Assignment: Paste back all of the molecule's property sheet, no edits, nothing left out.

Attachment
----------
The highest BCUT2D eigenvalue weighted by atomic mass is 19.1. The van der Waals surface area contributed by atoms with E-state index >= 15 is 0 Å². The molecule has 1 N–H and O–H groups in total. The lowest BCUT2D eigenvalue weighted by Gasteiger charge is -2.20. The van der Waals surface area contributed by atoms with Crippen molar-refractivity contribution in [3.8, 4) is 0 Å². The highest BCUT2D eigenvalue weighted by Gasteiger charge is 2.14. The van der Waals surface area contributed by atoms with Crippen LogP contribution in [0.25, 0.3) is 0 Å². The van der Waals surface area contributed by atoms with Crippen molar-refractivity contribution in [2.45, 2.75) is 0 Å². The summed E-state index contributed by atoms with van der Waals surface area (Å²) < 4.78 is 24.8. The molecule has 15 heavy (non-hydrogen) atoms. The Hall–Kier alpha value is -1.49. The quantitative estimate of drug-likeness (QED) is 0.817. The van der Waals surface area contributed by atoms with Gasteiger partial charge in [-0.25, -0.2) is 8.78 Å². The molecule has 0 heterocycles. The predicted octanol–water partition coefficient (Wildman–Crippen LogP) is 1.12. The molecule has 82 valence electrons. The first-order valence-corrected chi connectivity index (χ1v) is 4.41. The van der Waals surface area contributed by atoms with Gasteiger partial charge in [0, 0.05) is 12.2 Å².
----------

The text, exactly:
The highest BCUT2D eigenvalue weighted by atomic mass is 19.1. The van der Waals surface area contributed by atoms with E-state index >= 15 is 0 Å². The molecule has 1 N–H and O–H groups in total. The lowest BCUT2D eigenvalue weighted by Gasteiger charge is -2.20. The van der Waals surface area contributed by atoms with Crippen molar-refractivity contribution in [3.8, 4) is 0 Å². The highest BCUT2D eigenvalue weighted by Gasteiger charge is 2.14. The van der Waals surface area contributed by atoms with Crippen LogP contribution in [0.25, 0.3) is 0 Å². The van der Waals surface area contributed by atoms with Crippen molar-refractivity contribution in [2.45, 2.75) is 0 Å². The summed E-state index contributed by atoms with van der Waals surface area (Å²) < 4.78 is 24.8. The molecule has 15 heavy (non-hydrogen) atoms. The Hall–Kier alpha value is -1.49. The quantitative estimate of drug-likeness (QED) is 0.817. The van der Waals surface area contributed by atoms with Gasteiger partial charge in [-0.25, -0.2) is 8.78 Å². The molecule has 0 heterocycles. The predicted octanol–water partition coefficient (Wildman–Crippen LogP) is 1.12. The molecule has 82 valence electrons. The first-order valence-corrected chi connectivity index (χ1v) is 4.41. The van der Waals surface area contributed by atoms with Gasteiger partial charge in [0, 0.05) is 12.2 Å².